Saudi Arabia’s human rights records started hitting rock-bottom since crown prince Mohammed bin Salman took over the throne. Just one year into Salman’s rule, the kingdom saw a massive increase in cases of arbitrary detention, war crime, and execution of dissidents.
Jamal Khashoggi’s murder inside the kingdom’s consulate is the latest reminder of Saudi Arabia threat mechanism spun by prince Mohammed Bin Salman, targeting dissidents. As a result, today Saudi holds the title of the world’s biggest human rights violator.
However, what has remained unseen is the enhancing threat mechanism of Saudi Arabia using, which the kingdom has been controlling its bilateral relations, trade deals as well as civilians.
Beginning of the Threat Machinery
Saudi Arabia threat mechanism has been popular globally. Countries, entities, and people, either fear associating with the nation or fear breaking an established association, based on the notion that a grave consequence might be awaiting them.
The said has previously been tested by several allied nations like, Spain, Germany and Canada who suffered bilateral trade rifts with the kingdom.
The kingdom, as part of its assertive foreign policy, recalled its ambassador in Germany and halted the renewal of ‘non-essential’ contracts with the country. This was done because of the comments made by Germany’s Foreign Minister about Saudi’s ‘adventurism’ in Middle East politics, referring to Lebanon. This offended the kingdom and led it to cancel contracts.
Similarly, Spain cancelled its arms sale to Saudi Arabia over concerns about the rising humanitarian crisis in Yemen. However, it later resumed the sale soon after Saudi threatened to cancel a $2.2bn warship contract with Spain, which would have led to the unemployment of thousands.
Saudi’s spat with Canada is world renowned for the abrupt turns it took gradually. Canada expressed concerns over civil society and women’s right activist’ arrest. In return, Saudi recalled its ambassador in Canada and ended all trade deals with the country. Moreover, it ‘threatened’ the country with a 9/11-style attack, displaying the classic ‘Saudi Arabia threat mechanism’.
Khashoggi’s Murder and Controversies that Followed
Jamal Khashoggi was a journalist of Saudi-origin who worked with The Washington Post and was an outright critic of the leadership of the kingdom. The writer was alleged murdered inside Saudi’s Turkish consulate, earlier this month. The way Saudi didn’t think twice before taking a life sent out a cold message to all dissidents of not speaking against the government, otherwise similar consequences may be encountered.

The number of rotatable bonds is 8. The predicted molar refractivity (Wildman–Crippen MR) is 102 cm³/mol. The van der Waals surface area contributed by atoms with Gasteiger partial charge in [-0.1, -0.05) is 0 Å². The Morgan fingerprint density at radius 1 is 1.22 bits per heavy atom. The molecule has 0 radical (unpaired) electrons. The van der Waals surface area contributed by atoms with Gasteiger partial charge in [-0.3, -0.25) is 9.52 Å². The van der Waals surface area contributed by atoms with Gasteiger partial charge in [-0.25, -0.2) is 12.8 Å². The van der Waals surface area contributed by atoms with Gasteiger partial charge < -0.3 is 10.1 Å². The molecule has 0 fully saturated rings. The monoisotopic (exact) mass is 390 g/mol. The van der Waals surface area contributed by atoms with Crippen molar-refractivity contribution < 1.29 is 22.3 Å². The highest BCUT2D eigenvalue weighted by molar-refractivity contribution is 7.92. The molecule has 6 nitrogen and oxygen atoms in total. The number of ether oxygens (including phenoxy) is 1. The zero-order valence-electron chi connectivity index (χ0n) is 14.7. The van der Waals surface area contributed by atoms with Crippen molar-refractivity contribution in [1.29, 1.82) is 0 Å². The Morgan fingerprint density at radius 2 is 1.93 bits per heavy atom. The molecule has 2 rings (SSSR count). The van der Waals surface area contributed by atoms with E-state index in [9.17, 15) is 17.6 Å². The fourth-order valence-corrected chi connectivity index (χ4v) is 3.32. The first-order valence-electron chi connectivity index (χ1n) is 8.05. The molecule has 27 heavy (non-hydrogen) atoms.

Journalists and media groups were deeply angered by the incident worldwide and began denouncing the government. The threat created by Saudi over its dissidents, was seen being massively challenged by a strong, unanimous movement led by the media fraternity, followed by politicians, celebrities, and masses globally.
Threat Mechanism 2.0
Till the global aggression remained verbal, Saudi crown prince Mohammed Bin Salman gave no attention to it. Soon allied nations like US, UK, Spain and France, joined those condemning Saudi Arabia for allegedly murdering Khashoggi, and demanded justice for the journalist. Some of the US politicians even boycotted the Saudi FII 2018 event. Meanwhile, other congressional members went to the extent of considering to scrap arms deal with the gulf nation. Though the move was called “foolish” by the US President Donald Trump himself, Saudi Arabia threat mechanism overruled. The kingdom went a step ahead and warned of destroying the economy of the world superpower by selling it oil at $200 per barrel.
It apparently made no difference to Saudi Arabia & its prince Mohammed Bin Salman. Its representatives from media and political background, too, defended the nation using ‘threat mechanism’, the kingdom’s favorite technique for tackling any hurdle.
Uber, a firm Saudi Arabia invested billions of dollars in, withdrew from the FII 2018 event, giving the kingdom shock of a lifetime. The withdrawal was officially announced by the firm’s CEO, Dara Khosrowshahi through his Twitter handle. This triggered the kingdom and costed Uber its customer base in Saudi. Saudi boycotted the use of Uber application in the country, as per Bloomberg and Reuters, to get even with the firm.
Saudi Arabia threat mechanism is intensifying at a massive pace and compromising global peace. The kingdom’s way of controlling trade relations with an assertive foreign policy and threatening those who intend to go against it, is going haywire. It is important for countries and people to first acknowledge this rapidly adapted machinery of threat and counter it. Strict measures need to be adopted to either destroy the mechanism or intercept it.
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